This 1 ½ story Victorian, eclectic crosswing home is believed to have been built in 1881. The adobe bricks that form the walls were made on the property from sand and clay from the backyard and the nearby hill to the north. Some of the other . . . — — Map (db m59199) HM
The term Period Revival refers to a wide range of historically based house styles favored by the American public for nearly half a century. A number of these styles, including Spanish Colonial, English Tudor, Mission, Pueblo, and French Norman were . . . — — Map (db m59196) HM
Right from the beginning, the Santa Clara Merc developed a presence on the main street of this small western town. Morphing from a one-room operation to a small, free-standing unit to a thriving mercantile that supplied needed essentials to . . . — — Map (db m59115) HM
The Santa Clara Relief Society House was built in 1907. It was spearheaded by the sisters of the community who belonged to the local ward of The Church of Jesus Christ of Latter-day Saints. It is a simple frontier dwelling that demonstrates . . . — — Map (db m59117) HM
The Santa Clara Tithing Granary was built in 1902-1903 by the Santa Clara First Ward of the St. George Stake of The Church of Jesus Christ of Latter-day Saints. Tithing granaries were used throughout Utah during pioneer times as a depository for . . . — — Map (db m59114) HM
November 28, 1861 about 93 pioneers under the leadership of Daniel Bonelli, were sent by President Brigham Young to settle southern Utah and raise cotton and grapes. They located at the fort built by Jacob Hamblin and others along Santa Clara Creek, . . . — — Map (db m59019) HM
[Side A:]The Settling of Santa ClaraThomas Carlyle said of the Switzers, "They are honest people... they are not philosophers or tribunes; but frank, honest landsmen."
In April 1861 a company of Mormon converts from Switzerland, . . . — — Map (db m59190) HM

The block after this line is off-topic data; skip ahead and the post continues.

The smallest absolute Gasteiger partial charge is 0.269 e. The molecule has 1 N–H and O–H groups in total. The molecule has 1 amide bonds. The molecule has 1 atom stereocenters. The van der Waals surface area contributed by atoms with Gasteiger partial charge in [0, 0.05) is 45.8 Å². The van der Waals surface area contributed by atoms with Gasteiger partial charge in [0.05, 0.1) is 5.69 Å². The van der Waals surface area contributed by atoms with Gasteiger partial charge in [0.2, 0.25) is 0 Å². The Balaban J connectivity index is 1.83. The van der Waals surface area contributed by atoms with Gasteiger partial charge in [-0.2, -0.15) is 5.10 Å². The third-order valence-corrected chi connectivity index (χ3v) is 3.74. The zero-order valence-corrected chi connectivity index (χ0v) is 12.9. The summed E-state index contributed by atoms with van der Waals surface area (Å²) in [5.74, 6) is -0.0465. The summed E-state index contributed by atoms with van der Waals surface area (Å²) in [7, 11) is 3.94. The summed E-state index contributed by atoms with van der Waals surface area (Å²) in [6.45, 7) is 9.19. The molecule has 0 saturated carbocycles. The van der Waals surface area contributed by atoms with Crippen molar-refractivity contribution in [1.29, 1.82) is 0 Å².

In 1858, Nephi Johnson, one of Brigham Young's scouts, with a party of Indian guides arrived at the mouth of the canyon. Due to superstition, the Indians refused to enter the canyon. Nephi Johnson, alone, followed up river to the Narrows, a place . . . — — Map (db m74630) HM
This 5,613- foot-long tunnel, the longest vehicular tunnel in the National Park System, was blasted through the towering sandstone cliffs above Pine Creek Canyon. Construction required extraordinary access through cliff-face galleries for blasting . . . — — Map (db m74632) HM
Water—the lack of it and too much of it—was the greatest challenge to Dixie’s early Mormon settlers. When the original company of families entered the St. George valley late in 1861, they had little more than two small springs to reply . . . — — Map (db m1395) HM
Numerous petroglyphs are the only record of the original settlers of this area, the Anasazi and Paiute Indians. In January 1858 a small Mormon pioneer group was sent south from Salt Lake City to raise cotton. The pioneers settled the east side of . . . — — Map (db m59015) HM
The original portion of this home was begun in 1860 and completed in 1871. When Brigham Young purchased it he added the front addition which was completed in 1873. It served as his winter home from that time until his death in 1877. — — Map (db m59181) HM